Cam Cole: Former Seahawk Brandon Browner sees no reason to hold back


Cam Cole at Super Bowl
Brandon Browner

Cam Cole at Super Bowl Brandon Browner

Photograph by: Vancouver Sun, Files

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PHOENIX — Brandon Browner never disguised the fact that he was playing for the Calgary Stampeders with one foot out the door, one eye on the southern horizon, one ear listening for the phone to ring.

So any idea that the New England Patriots’ 30-year-old cornerback was going to go all warm and fuzzy when asked Tuesday to reflect on his four seasons in the Canadian Football League was probably based in fantasy.

Still, someone had to ask. It was Media Day at the Super Bowl. All questions are in bounds.

“I had a really good time up there in Canada,” he said. “Chance to get out of the States, live a different life, different culture. Practice was pretty easy. Our day started at 8 in the morning, we were done at 12. Four-hour days. You can’t beat that.”

There wasn’t much else. He thought John Hufnagel and his Stamps defensive coordinator of the day, Chris Jones, with whom he won the 2008 Grey Cup, were both great coaches. He was less sure that playing on the wider CFL field made him a better defender.

Fonder memories by far, it appears, were of his three seasons in Seattle as a member of the Seahawks’ Legion of Boom secondary.

But now that Hawks’ corner Richard Sherman (elbow) and safety Earl Thomas (shoulder) are nursing injuries, he wouldn’t mind if his teammates on the New England offence finish the job on them in Sunday’s Super Bowl.

His comments on the topic Monday, to ESPN — “At the end of the day, this is about the Super Bowl. I’m going to tell my teammates: ‘Go hit that elbow, go hit that shoulder. Hit it, try to break it if you can’ ” — raised enough attention to make them a prime source of questions Tuesday.

Browner wasn’t backing down.

“Sherm’s one of my best friends in life. Those are my brothers. At the end of the day there’s no hard feelings. I’m trying to win, and they understand that. (Sherman) knows what it is. He sent me a text: ‘LOL.’

“That’s like in any game, you have a guy that messes his ankle up and you’re going to tackle and make sure you land on his ankle. If a guy messes his shoulder up, then you tackle him and land on his shoulder — that’s just a part of the game. You guys know how close I am to those boys,” Browner said.

He’s got an “LOB” tattoo on his arm to prove it.

“That’s what they mean to me. What I said, that wasn’t coming from a bad place. I love those guys, I wish those guys the best, but ultimately I want to win this game.”

The Seahawks return his love, sort of. Receiver Doug Baldwin saw nothing wrong with the comments.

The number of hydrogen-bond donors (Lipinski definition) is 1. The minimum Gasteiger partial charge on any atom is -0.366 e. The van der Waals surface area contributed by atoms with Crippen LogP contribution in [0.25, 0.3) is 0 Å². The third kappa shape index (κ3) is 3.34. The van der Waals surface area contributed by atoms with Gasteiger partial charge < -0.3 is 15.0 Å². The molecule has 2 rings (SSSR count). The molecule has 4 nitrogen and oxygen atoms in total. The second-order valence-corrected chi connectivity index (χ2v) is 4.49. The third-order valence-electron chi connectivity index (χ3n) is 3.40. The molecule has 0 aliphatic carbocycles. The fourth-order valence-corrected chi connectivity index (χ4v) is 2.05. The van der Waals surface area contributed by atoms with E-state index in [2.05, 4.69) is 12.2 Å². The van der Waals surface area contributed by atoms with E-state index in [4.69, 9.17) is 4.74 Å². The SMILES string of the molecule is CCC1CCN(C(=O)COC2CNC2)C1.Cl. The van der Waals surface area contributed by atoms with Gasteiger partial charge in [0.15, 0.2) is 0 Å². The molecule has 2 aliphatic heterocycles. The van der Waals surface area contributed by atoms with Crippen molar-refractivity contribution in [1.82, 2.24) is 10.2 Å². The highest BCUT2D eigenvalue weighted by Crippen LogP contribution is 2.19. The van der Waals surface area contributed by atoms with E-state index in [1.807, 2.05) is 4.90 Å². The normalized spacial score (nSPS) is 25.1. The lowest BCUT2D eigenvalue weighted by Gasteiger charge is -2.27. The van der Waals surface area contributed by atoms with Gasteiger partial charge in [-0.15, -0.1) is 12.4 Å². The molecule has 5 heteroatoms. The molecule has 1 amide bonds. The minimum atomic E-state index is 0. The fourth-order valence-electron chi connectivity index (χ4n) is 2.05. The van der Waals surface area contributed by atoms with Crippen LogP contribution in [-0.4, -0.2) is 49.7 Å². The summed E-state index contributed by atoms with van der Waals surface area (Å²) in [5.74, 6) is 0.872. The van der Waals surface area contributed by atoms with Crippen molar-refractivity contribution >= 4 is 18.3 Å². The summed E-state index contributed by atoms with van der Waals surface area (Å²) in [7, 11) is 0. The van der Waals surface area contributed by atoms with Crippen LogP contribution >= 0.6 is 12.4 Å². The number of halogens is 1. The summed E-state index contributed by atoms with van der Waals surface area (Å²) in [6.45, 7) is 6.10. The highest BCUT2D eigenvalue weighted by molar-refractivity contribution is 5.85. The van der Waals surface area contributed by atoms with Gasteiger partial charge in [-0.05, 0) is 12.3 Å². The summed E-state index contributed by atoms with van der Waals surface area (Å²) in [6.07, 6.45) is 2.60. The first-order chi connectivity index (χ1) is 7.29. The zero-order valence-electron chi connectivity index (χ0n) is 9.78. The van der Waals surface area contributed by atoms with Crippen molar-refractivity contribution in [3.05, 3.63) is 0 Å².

“I’d expect that,” Baldwin said. “Everybody wants us to be politically correct, but that’s the truth. Whether you say it out loud or not, that’s legitimately what it is.”

Still, admissions of such brutal intent are rare. But compared to some of the issues Browner has had in pro football, they amount to sticks and stones.

In 2012, while with the Seahawks, he was suspended for four games for failing a drug test. In December of 2013 he was suspended indefinitely for another violation of the NFL’s drug policy — marijuana in both cases — and was unable to play in Seattle’s Super Bowl win over Denver.

The latter suspension was appealed and eventually reduced to the first four games of this season (and an additional four game cheques) when the NFL agreed that he had been unfairly moved to Stage 3 of the NFL drug program for missing tests while out of the league, with Calgary.

So for the Patriots, who signed him to a three-year, $17-million free agent contract prior to the season, it was a heck of a deal: they got the 6-foot-4, 220-pound predator for nearly half this season, gratis.

“I’m trying to clean up my image a little bit,” Browner said Tuesday, “but I truly believe everybody makes mistakes. Just on this level my mistakes are magnified and blown up a little bit. The reason I say I want to clean it up a little bit, not more so for the media, but for the kids and elderly fans that watch the game. Just change up some of what they think of me.”

What his coaches and teammates think of him is pretty clear. In Seattle, on a defence loaded with great backs, he played opposite Sherman, who is at least in the conversation as the best corner in football. In New England, he’s on the other side from Darrelle Revis, who’s in that conversation, too.

“I wouldn’t say that I miss (Seattle), but those guys mean something to me. I’m happy to be playing with the likes of Darrelle Revis and (safety) Devin McCourty — it’s like I didn’t miss a step. It’s not like I went and played for a team that didn’t have solid DBs. It is fun.”

Browner must be doing something right, though he admits the Seahawks “know my weaknesses. And vice versa.”

Missing out on last year’s championship game — he watched it on TV from his home in California — was hard, and getting this chance the very next year makes him one lucky dude.

“My season was short. I missed the first six games,” he said. “It came fast. I’m very fortunate, blessed, been given multiple second chances. Hopefully we make the best of it.”

Just one word of warning on that.

“We’re going to go after him, too,” Seattle linebacker Bobby Wagner said, in the ESPN report. “It’s going to be a fun game. Tell him Bobby said he’s coming after him.”

Cam Cole at Super Bowl
Brandon Browner

Cam Cole at Super Bowl Brandon Browner

Photograph by: Vancouver Sun, Files

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